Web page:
Most economists date the beginning of the Great Moderation as the mid-1980s. However, the Centennial Gateway Project uses a different convention for dating the various episodes of Federal Reserve history. In particular, since it defines the end of the Great Inflation episode as 1982, this becomes the beginning of the next episode—the Great Moderation.
“‘Constrained Discretion’ and Monetary Policy,” remarks by Governor Ben S. Bernanke, February 3, 2003, and “The Monetary Policy Debate Since October 1979: Lessons for Theory and Practice,” Marvin Goodfriend, Federal Reserve Bank of St. Louis Review, March/April 2005, Part 2, pp. 243-62.
In January 2012, the central tendency of FOMC participants’ estimates of the longer-run normal rate of unemployment was from 5.2 to 6 percent.
In late 2008 the FOMC began purchasing longer-term government debt, government agency debt, and agency-guaranteed mortgage-backed securities. The Committee has provided guidance about the future path of purchase in its post-meeting statements.
For example, on April 21, 2009, the Bank of Canada introduced forward guidance with the following statement: “With monetary policy now operating at the effective lower bound for the overnight policy rate, it is appropriate to provide more explicit guidance than is usual regarding its future path so as to influence rates at longer maturities.”
Personal correspondence with Todd Clark, vice president and economist, Federal Reserve Bank of Cleveland.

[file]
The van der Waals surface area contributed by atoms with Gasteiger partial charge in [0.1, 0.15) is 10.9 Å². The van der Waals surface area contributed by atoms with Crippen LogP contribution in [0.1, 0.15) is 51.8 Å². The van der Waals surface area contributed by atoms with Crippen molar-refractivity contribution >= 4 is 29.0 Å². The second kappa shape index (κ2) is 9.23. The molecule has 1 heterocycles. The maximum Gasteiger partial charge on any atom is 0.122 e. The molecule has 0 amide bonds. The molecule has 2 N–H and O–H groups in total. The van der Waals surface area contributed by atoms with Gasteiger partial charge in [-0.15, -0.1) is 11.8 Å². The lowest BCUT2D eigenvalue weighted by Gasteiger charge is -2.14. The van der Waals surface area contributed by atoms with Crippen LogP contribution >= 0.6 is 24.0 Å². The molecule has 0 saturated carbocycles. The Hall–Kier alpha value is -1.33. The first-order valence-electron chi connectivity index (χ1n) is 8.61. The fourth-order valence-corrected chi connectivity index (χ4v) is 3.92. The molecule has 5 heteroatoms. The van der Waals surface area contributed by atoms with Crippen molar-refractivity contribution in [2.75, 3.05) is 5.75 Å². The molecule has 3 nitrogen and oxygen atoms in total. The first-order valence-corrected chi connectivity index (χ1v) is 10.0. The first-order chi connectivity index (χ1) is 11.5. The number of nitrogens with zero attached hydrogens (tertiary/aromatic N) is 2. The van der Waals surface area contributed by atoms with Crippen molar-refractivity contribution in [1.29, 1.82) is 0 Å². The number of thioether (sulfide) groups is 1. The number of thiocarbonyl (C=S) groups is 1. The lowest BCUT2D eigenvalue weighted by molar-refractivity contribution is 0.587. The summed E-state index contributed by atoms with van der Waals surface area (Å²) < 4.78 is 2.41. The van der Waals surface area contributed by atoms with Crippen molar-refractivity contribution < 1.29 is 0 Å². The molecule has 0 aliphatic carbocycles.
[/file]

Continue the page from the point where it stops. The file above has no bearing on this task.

Bean, Charles, “The Great Moderation, the Great Panic and the Great Contraction,” Schumpeter Lecture at the Annual Congress of the European Economic Association, Barcelona, Spain, August 25, 2009.
Bernanke, Ben S., “The Great Moderation,” Remarks at the meetings of the Eastern Economic Association, Washington, DC, February 20, 2004.
Bernanke, Ben S., “A Century of U.S. Central Banking: Goals, Frameworks, Accountability,” Remarks at “The First 100 Years of the Federal Reserve: The Policy Record, Lessons Learned, and Prospects for the Future,” a conference sponsored by the National Bureau of Economic Research, Cambridge, MA, July 10, 2013.
Carlson, Mark, “A Brief History of the 1987 Stock Market Crash with a Discussion of the Federal Reserve Response,” Finance and Economics Discussion Series No. 2007-13, Divisions of Research & Statistics and Monetary Affairs, Federal Reserve Board, Washington, DC, November 2006.
Clark, Todd. “Is the Great Moderation Over? An Empirical Analysis,” Federal Reserve Bank of Kansas City Economic Review, Fourth Quarter (2009): 5-42.
Neely, Christopher J., “The Federal Reserve’s Response to the September 11 Attacks,” Federal Reserve Bank of St. Louis The Regional Economist, January 2002.
Sims, Christopher A., “Comment on ‘Disentangling the Channels of the 2007-09 Recession,’” Brookings Papers on Economic Activity, Spring 2012, 141-8.
Stock, James H., and Mark W. Watson. “Has the Business Cycle Changed?” Paper presented at the Federal Reserve Bank of Kansas City “Monetary Policy and Uncertainty: Adapting to a Changing Economy” symposium Jackson Hole, WY, August 28-30, 2003.
Stock, James H., and Mark W. Watson, “Disentangling the Channels of the 2007-09 Recession,” Brookings Papers on Economic Activity, Spring 2012, 81-156.
Written as of November 22, 2013. See disclaimer.